Michael Ochs Archives/Getty ImagesFifty years ago today, The Monkees debuted on TV and — decades before shows like Glee — proved that a fictional music act could get great ratings and sell millions of records.

After answering a casting call for “4 insane boys,” Davy Jones, Micky Dolenz, Peter Tork and Mike Nesmith were selected to portray The Monkees, whose similarities to The Beatles were entirely intentional. Surprisingly, the fictional band soon ended up outselling the Fab Four.

Dolenz tells ABC Radio that when the show started out, “nobody knew if it was gonna be successful,” while noting that it didn’t hurt to have songwriters like Carole King, Neil Diamond and the duo of Boyce & Hart contributing tunes.

The Monkees TV show ran for two seasons, while winning a pair of 1967 Emmys, including Outstanding Comedy Series. Its most enduring legacy, though, has to be the music, including pop-rock classics like “I’m a Believer,” “Daydream Believer,” “Last Train to Clarksville” and “Pleasant Valley Sunday.”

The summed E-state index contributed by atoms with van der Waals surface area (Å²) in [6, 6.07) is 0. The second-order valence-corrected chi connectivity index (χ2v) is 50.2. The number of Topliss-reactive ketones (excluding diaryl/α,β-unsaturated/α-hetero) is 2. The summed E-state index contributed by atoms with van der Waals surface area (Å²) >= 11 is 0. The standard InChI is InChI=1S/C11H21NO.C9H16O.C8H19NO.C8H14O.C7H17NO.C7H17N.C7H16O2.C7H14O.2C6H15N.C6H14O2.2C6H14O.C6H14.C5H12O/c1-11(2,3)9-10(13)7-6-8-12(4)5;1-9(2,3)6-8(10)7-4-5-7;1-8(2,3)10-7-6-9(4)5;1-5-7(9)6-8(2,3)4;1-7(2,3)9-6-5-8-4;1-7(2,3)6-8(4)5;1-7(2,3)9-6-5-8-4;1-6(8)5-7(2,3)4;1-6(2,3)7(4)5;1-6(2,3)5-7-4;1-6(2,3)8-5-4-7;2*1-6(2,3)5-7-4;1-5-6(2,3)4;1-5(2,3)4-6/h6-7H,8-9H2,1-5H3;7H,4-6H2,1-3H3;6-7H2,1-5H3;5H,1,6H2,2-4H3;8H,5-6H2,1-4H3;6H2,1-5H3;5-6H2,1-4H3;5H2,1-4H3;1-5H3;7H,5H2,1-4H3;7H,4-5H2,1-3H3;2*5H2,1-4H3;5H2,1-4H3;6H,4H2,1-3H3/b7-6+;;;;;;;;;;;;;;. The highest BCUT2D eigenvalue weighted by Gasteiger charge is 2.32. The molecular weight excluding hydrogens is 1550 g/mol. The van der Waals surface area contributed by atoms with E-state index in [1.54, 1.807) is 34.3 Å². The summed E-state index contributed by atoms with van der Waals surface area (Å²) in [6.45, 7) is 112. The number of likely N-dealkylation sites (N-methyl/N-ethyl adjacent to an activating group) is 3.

While most of The Monkees’ songs were written by established songwriters and strictly controlled by the TV show’s producers, the band members eventually gained creative control of their own records. Following the TV show’s demise, the band has continued, off and on, as a recording and touring act.

Still, it was the series that first introduced the boys to the world, and while it was a wacky comedy show, Dolenz notes that it actually had an important social impact.

The Monkees [brought] long hair into the living room and [made] it OK to be a kid with bell bottoms and have long hair,” Micky tells ABC Radio.

In honor of The Monkees‘ 50th anniversary this year, the surviving band mates released a well-received new studio album, Good Times!, while Dolenz and Tork also have mounted a commemorative tour.

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